Metro Weekly

Hero's Welcome

After two decades, the Man of Steel returns in a blockbuster that soars with action and an unrequited romance in 'Superman Returns'

It’s been quite some time, Superman, but now that you’re once again among us, let me be among the first to say, welcome back.

And what a magnificent, dramatically rewarding homecoming the Man of Steel gets in Bryan Singer’s spectacular, epic Superman Returns. It’s a little too early to call it the absolute best movie of the summer season (a new Johnny Depp-fueled Pirates of the Caribbean is still on the horizon, after all), but it’s certainly better than anything else that’s come prior up to this point.

Super friend: Routh

The story picks up five years after the action of Superman II (dismissing entirely Superman III and the thoroughly wretched Superman IV: The Quest for Peace). Connecting the new movie to the first two Superman films (made in 1978 and 1980) turns out to be a smart move on Singer’s part. Unlike Batman Begins, there is no reboot here — just a mild tweaking. While Superman Returns pays respect to those two classics, both of which redefined our notion of the superhero blockbuster, it also reinvents itself for our modern times. Superman’s iconic costume, for instance, with its muted coloring and bas-relief ”S” badge is strikingly elegant; the Daily Planet newsroom has high-tech elements strewn throughout its classic, The Front Page retro-feel.

The movie drips thick with religious allegory, but then the story has always had a Christian undertow. After all, it is, at its core, the story of a father (Jor-El, portrayed by a digitally recreated Marlon Brando, which turns out to be less creepy than it sounds) who sends his only son to help guide a civilization down a path of enlightenment and peace. Superman is a modern day saint, a savior in a scarlet cape, a miracle worker with supreme-being abilities. Lucky for us, he’s benevolent, still fighting for truth, justice and, well… let’s just say the American Way has evolved into the Global Way.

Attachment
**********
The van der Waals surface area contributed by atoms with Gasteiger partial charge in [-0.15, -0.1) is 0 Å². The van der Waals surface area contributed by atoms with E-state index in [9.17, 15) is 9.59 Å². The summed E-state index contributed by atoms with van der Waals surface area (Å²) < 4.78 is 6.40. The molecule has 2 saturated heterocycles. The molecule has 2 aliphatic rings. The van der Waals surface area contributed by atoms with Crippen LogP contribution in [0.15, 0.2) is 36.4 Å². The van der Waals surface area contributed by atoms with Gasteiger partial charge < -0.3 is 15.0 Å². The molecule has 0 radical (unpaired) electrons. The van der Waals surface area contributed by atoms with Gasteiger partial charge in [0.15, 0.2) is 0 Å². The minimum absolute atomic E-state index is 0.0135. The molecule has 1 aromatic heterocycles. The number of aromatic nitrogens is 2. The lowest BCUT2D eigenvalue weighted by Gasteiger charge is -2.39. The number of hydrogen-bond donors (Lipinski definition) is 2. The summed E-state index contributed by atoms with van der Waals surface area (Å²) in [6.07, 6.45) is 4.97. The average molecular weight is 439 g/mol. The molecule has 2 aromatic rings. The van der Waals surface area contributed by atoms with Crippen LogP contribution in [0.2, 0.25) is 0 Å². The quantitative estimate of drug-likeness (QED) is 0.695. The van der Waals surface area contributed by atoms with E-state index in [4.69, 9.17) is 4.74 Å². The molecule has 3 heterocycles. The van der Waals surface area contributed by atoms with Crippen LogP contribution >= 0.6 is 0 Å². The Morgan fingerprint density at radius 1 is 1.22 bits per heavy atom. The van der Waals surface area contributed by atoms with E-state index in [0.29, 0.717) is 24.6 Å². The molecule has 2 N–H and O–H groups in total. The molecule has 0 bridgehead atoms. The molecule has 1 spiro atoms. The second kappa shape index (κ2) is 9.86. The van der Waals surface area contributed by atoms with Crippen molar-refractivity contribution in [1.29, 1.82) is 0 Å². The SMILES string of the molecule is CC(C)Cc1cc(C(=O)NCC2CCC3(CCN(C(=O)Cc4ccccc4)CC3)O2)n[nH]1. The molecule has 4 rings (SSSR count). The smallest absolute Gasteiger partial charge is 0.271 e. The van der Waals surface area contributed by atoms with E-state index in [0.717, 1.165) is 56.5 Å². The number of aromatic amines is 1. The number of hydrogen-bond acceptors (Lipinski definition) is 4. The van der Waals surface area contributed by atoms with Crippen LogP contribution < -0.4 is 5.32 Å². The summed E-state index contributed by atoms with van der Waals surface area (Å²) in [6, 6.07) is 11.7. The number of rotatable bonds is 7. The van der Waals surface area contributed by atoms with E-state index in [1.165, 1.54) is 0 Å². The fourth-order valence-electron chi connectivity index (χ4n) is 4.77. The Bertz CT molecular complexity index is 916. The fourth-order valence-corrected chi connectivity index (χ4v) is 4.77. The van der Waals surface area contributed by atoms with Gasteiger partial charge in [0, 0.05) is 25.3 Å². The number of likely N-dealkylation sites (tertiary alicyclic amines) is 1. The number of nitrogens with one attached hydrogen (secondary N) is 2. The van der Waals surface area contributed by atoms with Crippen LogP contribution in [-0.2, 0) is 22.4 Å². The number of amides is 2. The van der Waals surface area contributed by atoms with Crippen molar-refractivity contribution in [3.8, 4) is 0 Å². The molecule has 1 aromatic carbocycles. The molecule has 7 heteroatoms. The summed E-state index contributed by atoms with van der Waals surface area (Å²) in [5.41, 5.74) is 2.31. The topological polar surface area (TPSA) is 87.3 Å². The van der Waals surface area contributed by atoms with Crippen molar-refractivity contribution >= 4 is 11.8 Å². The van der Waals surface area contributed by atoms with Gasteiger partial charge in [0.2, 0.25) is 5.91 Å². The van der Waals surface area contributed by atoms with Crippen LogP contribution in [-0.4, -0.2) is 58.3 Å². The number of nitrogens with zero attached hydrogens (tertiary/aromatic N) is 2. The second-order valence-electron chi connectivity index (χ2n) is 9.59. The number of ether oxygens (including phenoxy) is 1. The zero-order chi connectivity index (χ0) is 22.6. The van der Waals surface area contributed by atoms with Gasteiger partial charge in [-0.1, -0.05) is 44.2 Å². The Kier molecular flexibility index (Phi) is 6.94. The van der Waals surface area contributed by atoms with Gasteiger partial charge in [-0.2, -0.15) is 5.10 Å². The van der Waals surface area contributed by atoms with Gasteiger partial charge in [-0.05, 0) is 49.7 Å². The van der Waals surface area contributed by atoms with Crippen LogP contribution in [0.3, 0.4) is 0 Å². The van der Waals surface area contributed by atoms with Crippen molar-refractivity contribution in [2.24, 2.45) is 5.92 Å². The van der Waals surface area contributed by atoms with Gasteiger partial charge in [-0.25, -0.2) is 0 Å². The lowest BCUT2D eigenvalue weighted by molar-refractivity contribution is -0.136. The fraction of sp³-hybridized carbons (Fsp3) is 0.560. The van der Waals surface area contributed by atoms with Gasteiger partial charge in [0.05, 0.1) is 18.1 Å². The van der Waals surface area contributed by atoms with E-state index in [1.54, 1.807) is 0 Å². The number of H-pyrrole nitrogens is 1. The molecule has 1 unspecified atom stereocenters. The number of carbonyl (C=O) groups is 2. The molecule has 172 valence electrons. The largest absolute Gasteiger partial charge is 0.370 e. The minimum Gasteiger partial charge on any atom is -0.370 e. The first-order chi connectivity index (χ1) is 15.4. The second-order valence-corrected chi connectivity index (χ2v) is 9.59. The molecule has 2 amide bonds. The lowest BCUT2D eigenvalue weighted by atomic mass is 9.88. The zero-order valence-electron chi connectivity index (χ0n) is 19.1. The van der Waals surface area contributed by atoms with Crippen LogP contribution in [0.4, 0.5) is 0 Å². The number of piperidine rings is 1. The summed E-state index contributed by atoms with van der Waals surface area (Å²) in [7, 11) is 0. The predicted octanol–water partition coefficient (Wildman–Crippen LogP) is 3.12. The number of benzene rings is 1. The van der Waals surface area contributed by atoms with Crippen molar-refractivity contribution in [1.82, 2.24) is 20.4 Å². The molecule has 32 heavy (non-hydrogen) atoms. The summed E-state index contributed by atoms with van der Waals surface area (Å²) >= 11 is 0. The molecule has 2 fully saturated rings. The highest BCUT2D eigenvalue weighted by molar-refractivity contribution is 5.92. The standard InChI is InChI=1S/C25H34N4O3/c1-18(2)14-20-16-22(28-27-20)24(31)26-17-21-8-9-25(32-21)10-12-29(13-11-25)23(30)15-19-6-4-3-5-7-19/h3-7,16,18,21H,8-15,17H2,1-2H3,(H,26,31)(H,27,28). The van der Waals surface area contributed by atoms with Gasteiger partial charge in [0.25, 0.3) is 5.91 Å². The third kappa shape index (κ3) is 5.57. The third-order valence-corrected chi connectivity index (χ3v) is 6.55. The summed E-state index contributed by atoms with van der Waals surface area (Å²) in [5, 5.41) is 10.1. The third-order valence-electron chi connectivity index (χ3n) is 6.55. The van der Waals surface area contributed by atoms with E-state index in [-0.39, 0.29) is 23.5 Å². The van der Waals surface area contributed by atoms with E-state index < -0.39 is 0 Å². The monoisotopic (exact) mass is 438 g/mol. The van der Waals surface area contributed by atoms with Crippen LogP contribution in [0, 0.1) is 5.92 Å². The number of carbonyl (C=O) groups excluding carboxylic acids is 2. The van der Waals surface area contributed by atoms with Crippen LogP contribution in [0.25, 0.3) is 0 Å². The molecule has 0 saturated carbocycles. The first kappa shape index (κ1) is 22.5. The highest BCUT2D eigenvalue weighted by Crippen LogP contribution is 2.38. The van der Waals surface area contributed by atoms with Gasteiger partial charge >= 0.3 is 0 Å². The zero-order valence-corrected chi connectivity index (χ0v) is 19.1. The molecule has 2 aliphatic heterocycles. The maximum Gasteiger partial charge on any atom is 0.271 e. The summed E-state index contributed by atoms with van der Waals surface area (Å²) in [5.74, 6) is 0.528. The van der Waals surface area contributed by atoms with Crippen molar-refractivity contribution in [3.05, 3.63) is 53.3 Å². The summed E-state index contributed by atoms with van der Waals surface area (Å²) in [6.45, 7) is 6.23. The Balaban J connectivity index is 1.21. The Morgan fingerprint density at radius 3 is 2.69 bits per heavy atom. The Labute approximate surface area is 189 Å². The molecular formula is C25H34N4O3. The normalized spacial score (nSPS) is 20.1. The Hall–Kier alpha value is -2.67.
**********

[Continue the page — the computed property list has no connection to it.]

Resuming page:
”Every day I hear people crying out for a savior,” Superman (Christopher Reeve-lookalike Brandon Routh) tells Lois Lane (Kate Bosworth).

Like Batman, Superman has always been a bit of a loner — but he’s less a broody than the caped crusader. He’s merely an outsider, a man who desperately wants to fit into society — a point amplified by Singer throughout Superman Returns.

”I’m all that’s left,” Superman tells his foster mother, Martha Kent (Eva Marie Saint), upon returning to Earth after a five-year round-trip to the ruins of his home planet, Krypton.


”But you are not alone,” she softly replies.

As luck would have it, Superman’s return to our blue planet coincides with the prison release of his archenemy, criminal mastermind Lex Luthor (Kevin Spacey), who has grown increasingly bitter over time. In Superman II, Luthor learned the location of the big guy’s Fortress of Solitude. He travels to the formidable structure and snags a handful of crystals, brilliantly hatching the mother of all real estate land grabs.

”Millions will die,” gasps Lois Lane, after Luthor, like the good self-adoring megalomaniac that he is, reveals to her the full horror of his plot.

”Billions!” he snarls back.